Translational research projects could include animal studies, clinical trials, pilot projects and proof of concept investigations. At least 10-20 percent of patients remain unwell after brief treatment. Without translational research, nothing changes for patients and current outcomes will remain poor. Every year, another 62,000++ patients are added to the thousands of people who remain ill.
Priority #5: Real World Data that Addresses Patient Needs
Patients and clinicians need data to make health care decisions. We need to know what works and what doesn’t. The patient database at MyLymeData.org is a promising new way to increase access to data for patients and researchers. Because it is patient-centered, its core values respect patient privacy and security, and also ensure that data is used for the benefit of patients.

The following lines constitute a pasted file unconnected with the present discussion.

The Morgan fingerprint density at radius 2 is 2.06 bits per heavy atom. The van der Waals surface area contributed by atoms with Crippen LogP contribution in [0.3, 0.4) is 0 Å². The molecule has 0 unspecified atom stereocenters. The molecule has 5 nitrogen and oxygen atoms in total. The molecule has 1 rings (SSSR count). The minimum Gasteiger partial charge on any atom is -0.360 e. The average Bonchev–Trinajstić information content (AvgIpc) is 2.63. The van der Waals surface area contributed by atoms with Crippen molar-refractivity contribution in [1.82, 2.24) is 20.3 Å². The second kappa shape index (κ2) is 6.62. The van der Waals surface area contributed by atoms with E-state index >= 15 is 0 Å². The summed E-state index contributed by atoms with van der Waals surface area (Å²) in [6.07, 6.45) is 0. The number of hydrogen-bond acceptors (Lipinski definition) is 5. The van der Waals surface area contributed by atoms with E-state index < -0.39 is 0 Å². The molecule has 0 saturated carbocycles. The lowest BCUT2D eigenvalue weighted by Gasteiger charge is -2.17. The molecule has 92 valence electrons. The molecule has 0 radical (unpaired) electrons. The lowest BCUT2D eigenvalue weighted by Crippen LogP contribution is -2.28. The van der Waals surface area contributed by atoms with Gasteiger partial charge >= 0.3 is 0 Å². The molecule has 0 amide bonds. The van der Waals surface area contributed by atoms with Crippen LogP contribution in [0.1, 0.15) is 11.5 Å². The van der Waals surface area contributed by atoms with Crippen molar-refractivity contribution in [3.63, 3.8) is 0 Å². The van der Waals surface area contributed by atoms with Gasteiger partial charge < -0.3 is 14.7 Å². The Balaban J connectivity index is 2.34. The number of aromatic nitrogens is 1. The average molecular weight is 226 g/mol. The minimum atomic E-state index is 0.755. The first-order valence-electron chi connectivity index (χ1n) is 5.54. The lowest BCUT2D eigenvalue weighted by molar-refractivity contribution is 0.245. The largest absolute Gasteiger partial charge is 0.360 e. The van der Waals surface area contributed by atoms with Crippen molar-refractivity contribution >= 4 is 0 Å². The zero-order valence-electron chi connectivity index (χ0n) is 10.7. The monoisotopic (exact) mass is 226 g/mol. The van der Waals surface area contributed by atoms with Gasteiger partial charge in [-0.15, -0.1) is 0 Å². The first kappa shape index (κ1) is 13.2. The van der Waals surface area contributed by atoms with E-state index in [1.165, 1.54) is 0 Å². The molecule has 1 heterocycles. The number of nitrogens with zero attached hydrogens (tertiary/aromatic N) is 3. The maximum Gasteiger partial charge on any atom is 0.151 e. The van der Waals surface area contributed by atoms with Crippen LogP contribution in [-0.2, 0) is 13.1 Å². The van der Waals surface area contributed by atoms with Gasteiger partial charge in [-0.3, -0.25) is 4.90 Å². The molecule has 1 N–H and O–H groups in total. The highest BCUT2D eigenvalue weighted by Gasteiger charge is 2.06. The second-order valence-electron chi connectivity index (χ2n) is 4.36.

To view CDC/NIH projects that were funded since 1998, see the attached spreadsheet. This information can be accessed through the (TAGGS.gov) website. Unfortunately, data prior to 2007 was removed shortly after this information was downloaded in early 2016.
Sherrill Franklin is a Lyme activist from Pennsylvania. She has had Lyme disease twice and has not completely recovered from the second bout.